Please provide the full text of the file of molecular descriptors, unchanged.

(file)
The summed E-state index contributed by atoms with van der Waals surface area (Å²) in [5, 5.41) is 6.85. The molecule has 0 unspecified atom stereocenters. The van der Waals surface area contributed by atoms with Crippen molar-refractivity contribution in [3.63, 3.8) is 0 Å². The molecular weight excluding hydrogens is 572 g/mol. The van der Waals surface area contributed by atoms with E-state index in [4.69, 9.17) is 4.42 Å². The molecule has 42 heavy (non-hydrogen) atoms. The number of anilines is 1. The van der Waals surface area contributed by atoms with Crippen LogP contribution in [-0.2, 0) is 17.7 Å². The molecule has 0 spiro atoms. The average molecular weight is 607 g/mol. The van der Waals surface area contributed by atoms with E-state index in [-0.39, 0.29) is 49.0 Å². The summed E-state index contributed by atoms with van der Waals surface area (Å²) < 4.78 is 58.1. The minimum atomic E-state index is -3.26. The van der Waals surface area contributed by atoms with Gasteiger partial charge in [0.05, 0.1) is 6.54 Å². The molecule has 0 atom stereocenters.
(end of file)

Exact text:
The summed E-state index contributed by atoms with van der Waals surface area (Å²) in [5, 5.41) is 6.85. The molecule has 0 unspecified atom stereocenters. The van der Waals surface area contributed by atoms with Crippen molar-refractivity contribution in [3.63, 3.8) is 0 Å². The molecular weight excluding hydrogens is 572 g/mol. The van der Waals surface area contributed by atoms with E-state index in [4.69, 9.17) is 4.42 Å². The molecule has 42 heavy (non-hydrogen) atoms. The number of anilines is 1. The van der Waals surface area contributed by atoms with Crippen LogP contribution in [-0.2, 0) is 17.7 Å². The molecule has 0 spiro atoms. The average molecular weight is 607 g/mol. The van der Waals surface area contributed by atoms with E-state index in [-0.39, 0.29) is 49.0 Å². The summed E-state index contributed by atoms with van der Waals surface area (Å²) < 4.78 is 58.1. The minimum atomic E-state index is -3.26. The van der Waals surface area contributed by atoms with Gasteiger partial charge in [0.05, 0.1) is 6.54 Å². The molecule has 0 atom stereocenters.